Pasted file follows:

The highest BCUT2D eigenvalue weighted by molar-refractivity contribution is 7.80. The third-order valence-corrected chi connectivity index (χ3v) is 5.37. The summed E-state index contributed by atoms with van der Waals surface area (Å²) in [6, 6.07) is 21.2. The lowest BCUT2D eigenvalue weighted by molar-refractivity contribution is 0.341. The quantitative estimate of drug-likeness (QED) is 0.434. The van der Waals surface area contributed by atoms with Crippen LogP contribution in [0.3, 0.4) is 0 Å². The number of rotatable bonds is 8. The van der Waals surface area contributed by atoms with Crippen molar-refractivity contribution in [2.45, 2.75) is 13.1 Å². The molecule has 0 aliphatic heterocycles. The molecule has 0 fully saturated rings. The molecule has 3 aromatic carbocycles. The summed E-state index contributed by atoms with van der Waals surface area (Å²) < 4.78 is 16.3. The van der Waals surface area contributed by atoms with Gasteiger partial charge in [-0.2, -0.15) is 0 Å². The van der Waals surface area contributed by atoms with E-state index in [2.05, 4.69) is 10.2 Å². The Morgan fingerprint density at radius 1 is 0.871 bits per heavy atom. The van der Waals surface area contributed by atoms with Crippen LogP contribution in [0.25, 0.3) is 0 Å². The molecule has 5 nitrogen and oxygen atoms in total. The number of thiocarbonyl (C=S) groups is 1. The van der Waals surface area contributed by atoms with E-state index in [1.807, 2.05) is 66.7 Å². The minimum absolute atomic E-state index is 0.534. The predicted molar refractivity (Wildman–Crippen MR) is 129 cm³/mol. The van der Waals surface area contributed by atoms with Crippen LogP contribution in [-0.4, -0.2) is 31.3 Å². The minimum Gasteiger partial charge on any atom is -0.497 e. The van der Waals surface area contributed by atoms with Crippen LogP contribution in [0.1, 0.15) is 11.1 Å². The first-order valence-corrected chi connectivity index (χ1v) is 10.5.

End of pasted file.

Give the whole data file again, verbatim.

The highest BCUT2D eigenvalue weighted by molar-refractivity contribution is 7.80. The third-order valence-corrected chi connectivity index (χ3v) is 5.37. The summed E-state index contributed by atoms with van der Waals surface area (Å²) in [6, 6.07) is 21.2. The lowest BCUT2D eigenvalue weighted by molar-refractivity contribution is 0.341. The quantitative estimate of drug-likeness (QED) is 0.434. The van der Waals surface area contributed by atoms with Crippen LogP contribution in [0.3, 0.4) is 0 Å². The number of rotatable bonds is 8. The van der Waals surface area contributed by atoms with Crippen molar-refractivity contribution in [2.45, 2.75) is 13.1 Å². The molecule has 0 aliphatic heterocycles. The molecule has 0 fully saturated rings. The molecule has 3 aromatic carbocycles. The summed E-state index contributed by atoms with van der Waals surface area (Å²) < 4.78 is 16.3. The van der Waals surface area contributed by atoms with Gasteiger partial charge in [-0.2, -0.15) is 0 Å². The van der Waals surface area contributed by atoms with E-state index in [2.05, 4.69) is 10.2 Å². The Morgan fingerprint density at radius 1 is 0.871 bits per heavy atom. The van der Waals surface area contributed by atoms with Crippen LogP contribution in [0.25, 0.3) is 0 Å². The molecule has 5 nitrogen and oxygen atoms in total. The number of thiocarbonyl (C=S) groups is 1. The van der Waals surface area contributed by atoms with E-state index in [1.807, 2.05) is 66.7 Å². The minimum absolute atomic E-state index is 0.534. The predicted molar refractivity (Wildman–Crippen MR) is 129 cm³/mol. The van der Waals surface area contributed by atoms with Crippen LogP contribution in [-0.4, -0.2) is 31.3 Å². The minimum Gasteiger partial charge on any atom is -0.497 e. The van der Waals surface area contributed by atoms with Crippen LogP contribution in [0.1, 0.15) is 11.1 Å². The first-order valence-corrected chi connectivity index (χ1v) is 10.5.